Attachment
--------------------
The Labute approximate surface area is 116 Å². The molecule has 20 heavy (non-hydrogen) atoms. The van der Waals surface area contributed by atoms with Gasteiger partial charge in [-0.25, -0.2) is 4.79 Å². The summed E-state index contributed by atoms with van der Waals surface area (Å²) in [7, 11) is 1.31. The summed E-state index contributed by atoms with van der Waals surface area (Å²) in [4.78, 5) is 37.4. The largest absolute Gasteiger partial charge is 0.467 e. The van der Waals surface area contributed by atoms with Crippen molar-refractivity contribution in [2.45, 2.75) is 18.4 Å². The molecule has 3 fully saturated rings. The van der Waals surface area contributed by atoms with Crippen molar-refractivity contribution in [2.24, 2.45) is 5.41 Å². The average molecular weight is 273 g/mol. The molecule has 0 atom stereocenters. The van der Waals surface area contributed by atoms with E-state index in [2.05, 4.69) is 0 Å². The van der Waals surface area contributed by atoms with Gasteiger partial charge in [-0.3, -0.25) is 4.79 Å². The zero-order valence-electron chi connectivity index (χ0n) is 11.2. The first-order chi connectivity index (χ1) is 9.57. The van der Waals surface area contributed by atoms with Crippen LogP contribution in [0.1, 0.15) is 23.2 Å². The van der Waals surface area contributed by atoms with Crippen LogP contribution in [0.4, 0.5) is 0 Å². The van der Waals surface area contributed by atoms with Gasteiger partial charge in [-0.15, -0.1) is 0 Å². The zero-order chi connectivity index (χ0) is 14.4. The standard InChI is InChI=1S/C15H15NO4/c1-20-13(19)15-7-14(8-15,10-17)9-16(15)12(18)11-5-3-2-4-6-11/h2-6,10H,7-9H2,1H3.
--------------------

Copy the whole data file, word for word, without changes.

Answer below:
The Labute approximate surface area is 116 Å². The molecule has 20 heavy (non-hydrogen) atoms. The van der Waals surface area contributed by atoms with Gasteiger partial charge in [-0.25, -0.2) is 4.79 Å². The summed E-state index contributed by atoms with van der Waals surface area (Å²) in [7, 11) is 1.31. The summed E-state index contributed by atoms with van der Waals surface area (Å²) in [4.78, 5) is 37.4. The largest absolute Gasteiger partial charge is 0.467 e. The van der Waals surface area contributed by atoms with Crippen molar-refractivity contribution in [2.45, 2.75) is 18.4 Å². The molecule has 3 fully saturated rings. The van der Waals surface area contributed by atoms with Crippen molar-refractivity contribution in [2.24, 2.45) is 5.41 Å². The average molecular weight is 273 g/mol. The molecule has 0 atom stereocenters. The van der Waals surface area contributed by atoms with E-state index in [2.05, 4.69) is 0 Å². The van der Waals surface area contributed by atoms with Gasteiger partial charge in [-0.3, -0.25) is 4.79 Å². The zero-order valence-electron chi connectivity index (χ0n) is 11.2. The first-order chi connectivity index (χ1) is 9.57. The van der Waals surface area contributed by atoms with Crippen LogP contribution in [0.1, 0.15) is 23.2 Å². The van der Waals surface area contributed by atoms with Crippen LogP contribution in [0.4, 0.5) is 0 Å². The van der Waals surface area contributed by atoms with Gasteiger partial charge in [-0.15, -0.1) is 0 Å². The zero-order chi connectivity index (χ0) is 14.4. The standard InChI is InChI=1S/C15H15NO4/c1-20-13(19)15-7-14(8-15,10-17)9-16(15)12(18)11-5-3-2-4-6-11/h2-6,10H,7-9H2,1H3.